ALMATY -- The United States is among Kazakhstan's top three foreign investors, beating out China and Russia, whose investments in the country have been on the decline.
Foreign direct investment in Kazakhstan jumped by $9.7 billion year over year despite the global economic crisis resulting from the coronavirus pandemic, according to the National Bank of Kazakhstan.
As of April 1, foreign direct investment in Kazakhstan totalled $167.2 billion, with The Netherlands, the United States and France topping the list of investors, according to National Bank data posted by Lsm.kz.
Since 1990, the United States has invested almost $38.7 billion in Kazakhstan, the bank said in April.
The Netherlands has invested some $63 billion and France, $13.4 billion.
Surprisingly, China has invested only $5.6 billion during that time.
Trend lines were telling, too: new US, Dutch and French investments in the first quarter of 2021 exceeded those in the first quarter of 2020, while new Chinese investment declined year over year, the bank said, without giving the 2020 and 2021 investment figures.
In addition, direct investment from Russia, Kazakhstan's main trading partner in the Eurasian Economic Union (EEU), since 1990, totaled only $5.3 billion.
The United States has been investing in Kazakhstan since the early 1990s, mainly in the oil and gas industry, said Andrey Chebotarev, a Nur-Sultan–based financial analyst.
"One of the largest undertakings in this industry is the Tengiz oil field in Atyrau province, which is being developed by the Tengizchevroil international consortium," he said.
Chevron holds a 50% share in the consortium. ExxonMobil, the Kazakh state-owned firm KazMunayGas and the Russian-American joint venture LukArco account for 25%, 20% and 5%, respectively, he said.
To develop the field, Tengizchevroil expanded its budget, and this is most likely one reason why American investment in Kazakhstan has grown, he added.
"I'd connect the [increased] flow of investment from the United States with their interest in us as a strategic partner in Central Asia," he said.
China walks away
Several factors could explain the decline in Chinese investment, said Chebotarev.
First, Kazakhs are expressing vocal criticism of the Chinese policy of re-education camps for Muslims in Xinjiang region, China, said Chebotarev.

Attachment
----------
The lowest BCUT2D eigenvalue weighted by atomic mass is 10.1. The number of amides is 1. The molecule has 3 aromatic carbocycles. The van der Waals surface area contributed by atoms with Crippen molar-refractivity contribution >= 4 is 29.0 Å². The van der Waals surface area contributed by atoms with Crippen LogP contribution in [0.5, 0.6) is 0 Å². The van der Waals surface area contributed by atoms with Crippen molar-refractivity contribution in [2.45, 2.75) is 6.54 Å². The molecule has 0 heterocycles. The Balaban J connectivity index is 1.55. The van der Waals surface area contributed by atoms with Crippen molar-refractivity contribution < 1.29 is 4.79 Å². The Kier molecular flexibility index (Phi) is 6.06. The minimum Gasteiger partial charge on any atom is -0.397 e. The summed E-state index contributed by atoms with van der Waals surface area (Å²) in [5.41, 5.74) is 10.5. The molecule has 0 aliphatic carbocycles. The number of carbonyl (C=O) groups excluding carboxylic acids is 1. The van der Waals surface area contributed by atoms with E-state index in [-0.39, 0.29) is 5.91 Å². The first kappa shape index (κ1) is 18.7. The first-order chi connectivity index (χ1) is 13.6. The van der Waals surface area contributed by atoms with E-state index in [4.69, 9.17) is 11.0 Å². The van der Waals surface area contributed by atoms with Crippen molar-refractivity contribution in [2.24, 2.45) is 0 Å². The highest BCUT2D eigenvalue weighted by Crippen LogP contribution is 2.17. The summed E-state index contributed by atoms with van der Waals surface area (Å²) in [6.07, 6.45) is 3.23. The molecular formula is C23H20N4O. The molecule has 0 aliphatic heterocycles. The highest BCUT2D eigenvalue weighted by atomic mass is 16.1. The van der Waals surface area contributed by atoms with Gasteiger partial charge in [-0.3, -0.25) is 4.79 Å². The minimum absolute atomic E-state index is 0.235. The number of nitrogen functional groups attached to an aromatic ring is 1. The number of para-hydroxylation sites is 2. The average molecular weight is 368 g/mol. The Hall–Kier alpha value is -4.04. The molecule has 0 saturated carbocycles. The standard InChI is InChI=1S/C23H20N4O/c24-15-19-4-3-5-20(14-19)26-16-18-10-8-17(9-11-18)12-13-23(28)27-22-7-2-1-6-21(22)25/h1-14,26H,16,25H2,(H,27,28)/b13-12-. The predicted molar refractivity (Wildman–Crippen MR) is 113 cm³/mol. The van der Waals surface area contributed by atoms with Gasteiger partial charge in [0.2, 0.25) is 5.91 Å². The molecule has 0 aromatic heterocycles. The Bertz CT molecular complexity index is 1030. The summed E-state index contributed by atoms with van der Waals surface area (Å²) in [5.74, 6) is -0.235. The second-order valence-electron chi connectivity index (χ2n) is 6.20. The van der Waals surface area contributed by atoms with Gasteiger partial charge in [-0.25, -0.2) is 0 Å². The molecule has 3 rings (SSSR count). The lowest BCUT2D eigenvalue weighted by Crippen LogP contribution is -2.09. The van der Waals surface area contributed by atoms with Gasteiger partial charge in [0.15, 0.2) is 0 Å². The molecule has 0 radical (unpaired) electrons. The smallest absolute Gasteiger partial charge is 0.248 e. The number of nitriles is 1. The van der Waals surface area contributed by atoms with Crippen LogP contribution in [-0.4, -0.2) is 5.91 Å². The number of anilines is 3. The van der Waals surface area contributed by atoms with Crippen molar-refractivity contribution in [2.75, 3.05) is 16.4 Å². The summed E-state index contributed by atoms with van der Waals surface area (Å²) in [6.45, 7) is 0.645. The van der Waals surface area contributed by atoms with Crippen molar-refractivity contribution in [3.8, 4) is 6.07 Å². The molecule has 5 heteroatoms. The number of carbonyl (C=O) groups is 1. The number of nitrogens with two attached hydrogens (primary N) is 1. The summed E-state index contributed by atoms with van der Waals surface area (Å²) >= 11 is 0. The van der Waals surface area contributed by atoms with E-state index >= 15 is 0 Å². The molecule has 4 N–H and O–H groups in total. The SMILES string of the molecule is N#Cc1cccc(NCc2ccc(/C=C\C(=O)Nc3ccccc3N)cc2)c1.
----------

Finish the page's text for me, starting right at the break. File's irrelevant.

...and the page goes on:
"In light of that, China might have slashed its capital flow into Kazakhstan," he said.
"In other words, there is no guarantee that having such a large partner by our side is good for us -- China can annul any deal it wants after our unfriendly rhetoric."
Second, Chinese companies engaged in the Kazakh oil industry are not expanding oil extraction, he said. They are merely carrying out relatively low-cost construction work in the fields.
"Third, Kazakhstan failed to acquire investment from China to install light rail transport in Nur-Sultan," he said, referring to a 2019 dispute that ended with a promised transit system in Nur-Sultan never materialising.
"Fourth, [pertaining to Kazakhstan], the Chinese Belt and Road Initiative [BRI] had only a project for modernising the checkpoints between China and Kazakhstan. But those aren't very big investments."
As for Russia, its capital flows into Kazakhstan have always been meager, Chebotarev concluded.
But while Russian investment has decreased, the Kremlin has been increasingly trying to impose its will on Kazakhstan, noted Almaty-based economist Arman Beisembayev.
In the past, the multi-pronged policy enacted by Kazakhstan -- which pursued friendly ties simultaneously with the United States, Russia, China, Turkey and other countries -- was effective, but the world is changing and is more polarised, he said.
"Now there is more pressure on us to actually choose a side. Either we tilt toward the United States and in so doing gain a rather aggressive neighbour -- Russia -- who will intrude on our territory, or we tilt toward Russia and that's that," he said.
Russia is forcing Kazakhstan to accept the EEU as a political union, not an economic one, as the Kremlin described the EEU during its creation and even as recently as a year ago, Beisembayev continued.
"We're trying to make them understand that geopolitics and economics shouldn't mix. But Russia is taking the position that since it was hit with sanctions and is quarreling with Western countries, its partners in the EEU can't remain on the sidelines," he said, referring to international sanctions that took effect after Russia illegally annexed Crimea in 2014.
"Russia implied this unequivocally... in St. Petersburg, when Russian Deputy Foreign Minister Alexander Pankin said [in June] that the EEU was preparing a unified response to the sanctions," Beisembayev said.
Kazakh leaders have been able to fend off political agendas set by Russia whenever the EEU convenes, but it is unclear how long they will be able to do so, he said.
"Over the last year, Russian Prime Minister [Mikhail] Mishustin has visited Kazakhstan twice. That's not a coincidence."
"Russia is making it clear to us that it's keeping an eye on what's happening here and that it has both economic and political interests in the country, and that now Kazakhstan will not be able to act on its own," Beisembayev said.